I don’t love her publicly, I love her for myself.

I don’t love her for them, I won’t put her on the shelf.

Call off the wedding then, and let me have her alone.

Words will blab to the mob; she is my sweet moan.

I don’t love her privately, for that’s a public of one—

No matter how secret my vow, it will be seen by the sun.

I love her without comparison, without reason or challenge or trial,

I kiss her in a perfumed bed that goes underground for a mile.

Love was in the beginning, so love cannot be taught.

Leave us! Return! to the surface of the earth and thought.





Just out of college, nothing to say,

But what job, and how far away

And I have something to share

To all of you, but I told Lisa first,

Who first heard about my heartbreak,

And now I’m going to share it with you guys, too.

I spent all day Sunday in bed watching Sex and the City

And really crying. He wasn’t afraid to touch me in public

And he was gentle and also pretty

But I’ve worked hard and deserve to be happy

In my great new job, and if he won’t move, what can I do?

“You’ve learned from this, it only gets better with each new one

You date,” a hopeful one pipes up, the whole conversation

As shallow as a beer commercial, but the women are relaxed

And can be themselves, the shy one quiet if she wants to be,

Because it is shallow and unexamined, life and love are nice this way,

And this is what he does, creating a safe and harmless atmosphere.

Life is too difficult and sad—simple needs are what we listen to and say.

A woman with masculine features who was sad, and now is not confused, but gay.

Only once, the relaxed conversation had to stop.

A tiny puppy oh my God came into the shop.

Oh power over all! oh the long lines to see!

The loving emptiness of purest feelings, eventually.



Mother, forgive me, can I see again the last

Miracle in your patient and beautiful past?

Can I have your first decision

Before I grew to face the world’s derision?

Can I have, again, the birth

Before I began to leave this earth?

Mother, can I have the sighs

In wrapped safety before I was rained on by the same skies

Which also rain on you?

Mother, the old proves what everyone knew you could do,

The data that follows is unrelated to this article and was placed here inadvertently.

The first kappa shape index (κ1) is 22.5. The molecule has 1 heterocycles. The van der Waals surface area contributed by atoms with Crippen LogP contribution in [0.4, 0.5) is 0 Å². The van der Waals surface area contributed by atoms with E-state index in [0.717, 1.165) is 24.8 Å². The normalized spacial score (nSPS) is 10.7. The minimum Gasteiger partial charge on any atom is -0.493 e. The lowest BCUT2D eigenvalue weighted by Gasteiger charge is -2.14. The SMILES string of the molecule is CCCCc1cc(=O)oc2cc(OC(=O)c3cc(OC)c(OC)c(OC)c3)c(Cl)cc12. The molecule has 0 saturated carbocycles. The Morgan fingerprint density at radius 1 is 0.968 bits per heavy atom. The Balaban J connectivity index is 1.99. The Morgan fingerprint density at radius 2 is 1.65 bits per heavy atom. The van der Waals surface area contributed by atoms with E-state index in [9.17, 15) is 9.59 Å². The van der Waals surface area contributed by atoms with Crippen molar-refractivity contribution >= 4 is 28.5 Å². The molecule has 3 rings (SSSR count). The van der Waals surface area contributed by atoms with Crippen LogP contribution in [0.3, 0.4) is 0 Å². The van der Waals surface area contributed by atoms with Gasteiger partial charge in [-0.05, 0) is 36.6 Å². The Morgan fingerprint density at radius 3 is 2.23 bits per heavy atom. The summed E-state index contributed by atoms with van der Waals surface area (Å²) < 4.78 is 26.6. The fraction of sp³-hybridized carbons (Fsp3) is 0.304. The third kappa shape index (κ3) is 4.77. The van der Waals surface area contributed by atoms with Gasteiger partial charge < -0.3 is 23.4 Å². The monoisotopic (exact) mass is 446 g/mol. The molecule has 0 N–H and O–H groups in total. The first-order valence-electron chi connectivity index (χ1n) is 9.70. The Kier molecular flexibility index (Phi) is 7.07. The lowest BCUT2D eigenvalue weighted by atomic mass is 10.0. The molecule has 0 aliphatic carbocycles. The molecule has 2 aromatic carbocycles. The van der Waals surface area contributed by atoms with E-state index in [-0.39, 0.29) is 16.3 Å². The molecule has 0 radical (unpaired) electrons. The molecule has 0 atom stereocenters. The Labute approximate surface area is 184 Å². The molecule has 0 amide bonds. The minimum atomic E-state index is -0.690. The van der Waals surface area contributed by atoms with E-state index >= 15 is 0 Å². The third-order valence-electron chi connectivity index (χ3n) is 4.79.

But the gift is always this,

The new, the new, the new.




i courted fairest Nancy, her love I didn’t obtain. Do you think I had a reason or right to complain? —old song

Be prepared to never be loved

By the head too big, by the neck too short,

By the lisp reading the book report.

Be prepared to never be loved

By the numerous crushes you have—

Distracted, overworked, or sad—

Or indifferent, just as you suppose—

Be prepared to never be loved

By the lined forehead, by the pimply nose,

By the combat victim. To never be loved is not so bad.

Be prepared to never be loved

By the dog who only wants a treat,

By the quiet one, whose perfumed desk is neat.

Be prepared to never be loved

By the one like you—

Self-loathing for two.

Be prepared to never be loved

By the different and strange,

Different always just out of range.

Be prepared to never be loved

By parents who can’t believe

We age and leave.

Be prepared to never be loved

By children who can’t believe

We age and leave.

Be prepared to never be loved

By this woman or this man—

You’ll always find there’s a different plan.

Be prepared to never be loved—

Unless someone tells you of hell

In a book splendidly and well.

Be prepared to never be loved.

SALEM, MA, MAY 9, 2018

Image result for fog in salem ma

Out of a whole pack, I finally find a cigarette that pleases.

It’s the cold fog moving in. The thick, smoke-colored air.

The headlights of a few cars moving down narrow streets are on.

I’m only a few steps from home. How do I have a house? I don’t remember.

The sea is around the corner. A bar, only friendly as it takes your money